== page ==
EPICS Base Image
EPICS is the Experimental Physics and Industrial Control System.
This image contains source and build of "EPICS base" version R126.96.36.199, the core EPICS software.
The purpose of this image is to provide a bare-bones, minimalistic EPICS base for other images to build upon.
This image itself is based on Alpine, to minimize image size and overhead.
||EPICS base source and build|
||Sets up environment variables for serving EPICS CA (link)|
||Minimalistic init system, which is described in a section below.|
This image is intended to be used as a base image. To to extend it, create a new Dockerfile and reference it using the
To make use of the provided init system, you should keep the provided
ENTRYPOINT or ensure you use
/init.sh as the first field when defining your own
We recommend setting up any required environment variables by providing an
/etc/profile.d/*.sh script and following the
XY-some-name.sh naming convention, where
XY is a two-digit number. Since the scripts are sourced in alphabetical order, that number can be used to control execution order.
FROM dmscid/epics-base:latest RUN apk --no-cache add python COPY 10-setup-environment.sh /etc/profile.d/10-setup-environment.sh ENTRYPOINT ["/init.sh", "python"]
This will create an image that drops straight into a python shell, with the environment already set up by sourcing
/etc/profile.d/10-setup-environment.sh in that order.
For a real-world example, see dmscid/epics-gateway.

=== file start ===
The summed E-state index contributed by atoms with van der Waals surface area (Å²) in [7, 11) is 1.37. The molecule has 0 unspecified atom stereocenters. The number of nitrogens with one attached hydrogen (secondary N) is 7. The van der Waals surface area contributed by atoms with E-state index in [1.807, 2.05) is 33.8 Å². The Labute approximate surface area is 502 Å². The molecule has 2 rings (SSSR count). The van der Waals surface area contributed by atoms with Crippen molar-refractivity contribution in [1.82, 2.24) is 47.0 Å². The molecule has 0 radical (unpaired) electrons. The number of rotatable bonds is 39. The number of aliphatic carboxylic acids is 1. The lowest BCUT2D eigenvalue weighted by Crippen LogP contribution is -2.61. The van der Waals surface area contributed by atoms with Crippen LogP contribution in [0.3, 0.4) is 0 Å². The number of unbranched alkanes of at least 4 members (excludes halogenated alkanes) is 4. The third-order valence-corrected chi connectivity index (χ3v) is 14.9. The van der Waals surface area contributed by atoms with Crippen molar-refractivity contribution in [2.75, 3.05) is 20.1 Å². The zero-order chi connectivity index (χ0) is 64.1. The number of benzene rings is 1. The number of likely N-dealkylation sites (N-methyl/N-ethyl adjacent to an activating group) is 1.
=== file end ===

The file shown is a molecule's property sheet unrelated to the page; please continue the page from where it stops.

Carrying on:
Docker containers lack an init or supervisor system by default. This leads to issues with rampant root zombie processes and signals sent to the container not being passed through as expected.
ENVdirective in Dockerfiles does not currently support variable values
~/.profilewill not be sourced unless you explictly start a login shell
~/.bashrcwill not be sourced unless you run
bashin interactive but not login mode
... it can be tricky to reliably ensure environment variables are correctly set up with values that must be determined at runtime (such as a variable IP or hostname).
To resolve these issues, this image provides a combination of tini and an
/init.sh script. Tini is a tiny init system that solves the zombie and signal issues. The
init.sh script sources
/etc/profile and ensures tini is launched correctly. This script is used as the
ENTRYPOINT of this image, and derived images are encouraged to follow suit.
The script has the following usage:
. /init.sh [command [arguments]]
This will do the following:
sourced to set up the environment (which in turn
[command]is run with
[arguments], via tini (
/sbin/tini -s -g)
- If no command was provided,
/bin/shis used as a default
- Assuming the script is run as the
CMD, or by a shell that is PID 1, tini will have PID 1 so that it will receive any signals the container receives from the host
- tini will reap child processes so they don't turn into zombies and forward any signals it receives to all child processes
The init script (or any
ENTRYPOINT) may be circumvented using the
--entrypoint argument of
docker run. When running a container like that, you can switch to "init mode" by sourcing
$ docker run -it --entrypoint sh dmscid/epics-base / # ps aux PID USER TIME COMMAND 1 root 0:00 sh 7 root 0:00 ps aux / # . /init.sh ac28333e09e1:/# ps aux PID USER TIME COMMAND 1 root 0:00 /sbin/tini -s -g -- /bin/sh 11 root 0:00 /bin/sh 12 root 0:00 ps aux ac28333e09e1:/# exit $
/sbin/tini has replaced
sh as the PID 1 process, and you are now in a new shell (which defaulted to
/bin/sh because no parameters were passed to
/init.sh). Nevertheless, a single
exit shuts down the container since the old shell is gone and tini shuts down when its child process does.